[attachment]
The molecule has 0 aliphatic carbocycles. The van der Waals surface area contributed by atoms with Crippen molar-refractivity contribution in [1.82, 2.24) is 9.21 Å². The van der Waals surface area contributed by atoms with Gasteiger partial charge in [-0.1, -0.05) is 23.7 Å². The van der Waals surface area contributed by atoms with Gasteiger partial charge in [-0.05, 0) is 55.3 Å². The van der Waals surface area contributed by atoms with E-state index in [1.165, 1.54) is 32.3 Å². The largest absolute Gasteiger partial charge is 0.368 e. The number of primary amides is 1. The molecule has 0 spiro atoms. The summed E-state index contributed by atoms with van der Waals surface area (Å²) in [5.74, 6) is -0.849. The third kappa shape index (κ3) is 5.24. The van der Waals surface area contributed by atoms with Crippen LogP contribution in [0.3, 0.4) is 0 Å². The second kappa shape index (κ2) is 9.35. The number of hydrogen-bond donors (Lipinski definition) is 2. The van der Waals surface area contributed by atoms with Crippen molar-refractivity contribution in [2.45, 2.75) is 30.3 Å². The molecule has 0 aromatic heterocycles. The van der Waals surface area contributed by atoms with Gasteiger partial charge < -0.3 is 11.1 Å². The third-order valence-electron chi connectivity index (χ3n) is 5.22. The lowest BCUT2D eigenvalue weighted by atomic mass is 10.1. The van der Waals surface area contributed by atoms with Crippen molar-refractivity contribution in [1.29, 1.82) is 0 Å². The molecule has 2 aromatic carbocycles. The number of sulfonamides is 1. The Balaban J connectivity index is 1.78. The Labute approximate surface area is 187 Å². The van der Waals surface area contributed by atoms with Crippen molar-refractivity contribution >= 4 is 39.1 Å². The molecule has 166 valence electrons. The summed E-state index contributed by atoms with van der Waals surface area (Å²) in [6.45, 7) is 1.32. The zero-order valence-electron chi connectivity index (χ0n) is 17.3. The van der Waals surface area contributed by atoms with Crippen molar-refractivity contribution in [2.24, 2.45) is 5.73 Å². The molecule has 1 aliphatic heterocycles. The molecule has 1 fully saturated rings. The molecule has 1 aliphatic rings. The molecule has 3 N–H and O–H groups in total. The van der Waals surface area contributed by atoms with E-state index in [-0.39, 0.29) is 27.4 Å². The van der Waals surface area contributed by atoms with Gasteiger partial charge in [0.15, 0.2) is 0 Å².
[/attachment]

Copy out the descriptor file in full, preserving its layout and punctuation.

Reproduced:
The molecule has 0 aliphatic carbocycles. The van der Waals surface area contributed by atoms with Crippen molar-refractivity contribution in [1.82, 2.24) is 9.21 Å². The van der Waals surface area contributed by atoms with Gasteiger partial charge in [-0.1, -0.05) is 23.7 Å². The van der Waals surface area contributed by atoms with Gasteiger partial charge in [-0.05, 0) is 55.3 Å². The van der Waals surface area contributed by atoms with E-state index in [1.165, 1.54) is 32.3 Å². The largest absolute Gasteiger partial charge is 0.368 e. The number of primary amides is 1. The molecule has 0 spiro atoms. The summed E-state index contributed by atoms with van der Waals surface area (Å²) in [5.74, 6) is -0.849. The third kappa shape index (κ3) is 5.24. The van der Waals surface area contributed by atoms with Crippen LogP contribution in [0.3, 0.4) is 0 Å². The second kappa shape index (κ2) is 9.35. The number of hydrogen-bond donors (Lipinski definition) is 2. The van der Waals surface area contributed by atoms with Crippen molar-refractivity contribution in [2.45, 2.75) is 30.3 Å². The molecule has 0 aromatic heterocycles. The van der Waals surface area contributed by atoms with Gasteiger partial charge < -0.3 is 11.1 Å². The third-order valence-electron chi connectivity index (χ3n) is 5.22. The lowest BCUT2D eigenvalue weighted by atomic mass is 10.1. The van der Waals surface area contributed by atoms with Crippen molar-refractivity contribution in [1.29, 1.82) is 0 Å². The molecule has 2 aromatic carbocycles. The number of sulfonamides is 1. The Balaban J connectivity index is 1.78. The Labute approximate surface area is 187 Å². The van der Waals surface area contributed by atoms with Crippen molar-refractivity contribution >= 4 is 39.1 Å². The molecule has 166 valence electrons. The summed E-state index contributed by atoms with van der Waals surface area (Å²) in [6.45, 7) is 1.32. The zero-order valence-electron chi connectivity index (χ0n) is 17.3. The van der Waals surface area contributed by atoms with Crippen molar-refractivity contribution in [2.24, 2.45) is 5.73 Å². The molecule has 1 aliphatic heterocycles. The molecule has 1 fully saturated rings. The molecule has 1 aliphatic rings. The molecule has 3 N–H and O–H groups in total. The van der Waals surface area contributed by atoms with E-state index in [-0.39, 0.29) is 27.4 Å². The van der Waals surface area contributed by atoms with Gasteiger partial charge in [0.15, 0.2) is 0 Å².